We heard the faint ringing of gunshots from Mohammed Mahmoud street, and the panicking sound of stampeding feet, as we stood safely in Tahrir square.
We knew that those on the front lines were the ones putting their lives at risk to protect protesters and curious onlookers occupying the square. As we breathed in wisps of teargas at the field hospital, we saw a steady stream of wounded coming in from side streets where clashes still raged.
Director of Public Safety Mahmoud Zouk finally agreed to meet with The Caravan for an interview which helps answer the many questions raised by the student body since the strikes earlier this semester.
The Caravan sat down with renowned political scientist Norman Finkelstein during his trip to Cairo for a one-on-one interview where he candidly shared his views on the Third Intifada, Obama and the future of the Arab World. Edited excerpts below:
You are here obviously at a very critical time in the Arab World and there are all of these changes going on, so generally speaking how do you feel this so called Arab Spring is going to impact the Palestinian struggle?
It is not just the impact on the Palestinian struggle, it is an historic event, you know. Everybody who participated has participated in an historic event, part of history. I think September 11 will be forgotten much faster than the Egyptian revolution, so it is a stirring moment for all humanity People saying that, it is not just about Hosni Mubarak and Suzy Mubarak, but ordinary people, simple people, that they also are somebody. It is a thrilling thing to behold. [...]
The Caravan’s investigation into the recent theft of antiquities has revealed that in a period spanning several decades AUC faculty and officials collected more than 1,600 artifacts described by Egyptology experts to be ‘of no great significance’ in value.
(Six suspects have been arrested in the theft of the antiquities stored below Ewart Hall - click here)
Ironically, the theft of some of these items brought to light the previously unknown cache stored beneath Ewart Hall.
Renowned Egyptologist and professor emeritus Kent R. Weeks told The Caravan that “the objects in Ewart Hall were acquired by then-President Richard Pederson, who for some reason thought it would be nice to have a teaching collection of antiquities on campus.”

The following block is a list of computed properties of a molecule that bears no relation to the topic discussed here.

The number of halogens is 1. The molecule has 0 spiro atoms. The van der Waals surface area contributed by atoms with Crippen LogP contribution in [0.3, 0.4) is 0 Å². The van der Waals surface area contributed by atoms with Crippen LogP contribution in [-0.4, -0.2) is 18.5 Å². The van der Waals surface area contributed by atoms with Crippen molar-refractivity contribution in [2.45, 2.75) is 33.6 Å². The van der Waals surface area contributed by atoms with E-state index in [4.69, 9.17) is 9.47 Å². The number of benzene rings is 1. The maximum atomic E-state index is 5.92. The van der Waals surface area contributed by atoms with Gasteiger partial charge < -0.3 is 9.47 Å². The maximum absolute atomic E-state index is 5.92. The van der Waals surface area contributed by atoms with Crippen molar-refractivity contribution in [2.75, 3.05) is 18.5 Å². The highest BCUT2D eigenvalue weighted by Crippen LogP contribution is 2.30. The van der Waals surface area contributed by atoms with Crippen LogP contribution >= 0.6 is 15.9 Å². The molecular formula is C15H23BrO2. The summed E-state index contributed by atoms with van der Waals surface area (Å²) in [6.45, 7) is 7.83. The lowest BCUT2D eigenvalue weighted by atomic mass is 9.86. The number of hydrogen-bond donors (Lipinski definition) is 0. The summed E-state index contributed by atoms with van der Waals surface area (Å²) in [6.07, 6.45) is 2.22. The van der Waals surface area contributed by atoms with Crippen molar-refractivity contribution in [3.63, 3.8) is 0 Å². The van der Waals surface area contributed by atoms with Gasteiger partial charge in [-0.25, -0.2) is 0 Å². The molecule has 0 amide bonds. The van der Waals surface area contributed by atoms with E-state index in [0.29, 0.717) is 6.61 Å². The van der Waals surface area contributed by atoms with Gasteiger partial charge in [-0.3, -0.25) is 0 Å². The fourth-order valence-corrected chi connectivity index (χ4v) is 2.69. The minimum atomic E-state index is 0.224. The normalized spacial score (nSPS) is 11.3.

What began as a ramshackle uprising on February 17 in Libya, 34 days after the ousting of former Tunisian president Ben Ali and six days after former Egyptian president Mubarak resigned, has quickly become another Arab country on the brink of revolution.
The day the world drops International Women’s Day from its list of celebrations is when gender equality becomes a reality. But for now, March 8 serves as a continual reminder of the long road ahead. In an unfortunate and saddening incident, a ‘Million Woman March’ held in Tahrir Square last week was sabotaged by Egyptian men and women, screaming at protesters to forgo their cause. It seems that women’s rights may be the elephant in the room for the January 25 revolutionaries.
Are the changes taking place in Egypt going to affect the administration’s policies regarding student activities?
Absolutely, I think the Office of Student Development tended to be extremely conservative about the kinds of things that it was comfortable encouraging students to do. Even at the time, last year, when I was Provost, OSD was more conservative than I would have been.
As I said at the time, I am a political scientist, and I think the best ways to learn about politics is to practice them. So I’ve always thought that students should always be involved in voter registration, debating political issues of moment on campus, and so forth and so on. I do think that there has been a conservative approach to that in the past, and I anticipate that this will change perceptively for students now. Whether that is attribute to my presidency or the revolution, that is for you to decide for yourselves.
On January 25, I was lost amidst thousands of protesters marching on a path towards a grand finale in Tahrir Square. I was with two friends, a college student with Islamist tendencies, and a high schooler who, in between the chants calling for the fall of Mubarak, would sing lines from the Beatles’ Revolution. We were grains in a heap of sand, and our individuality soon vanished.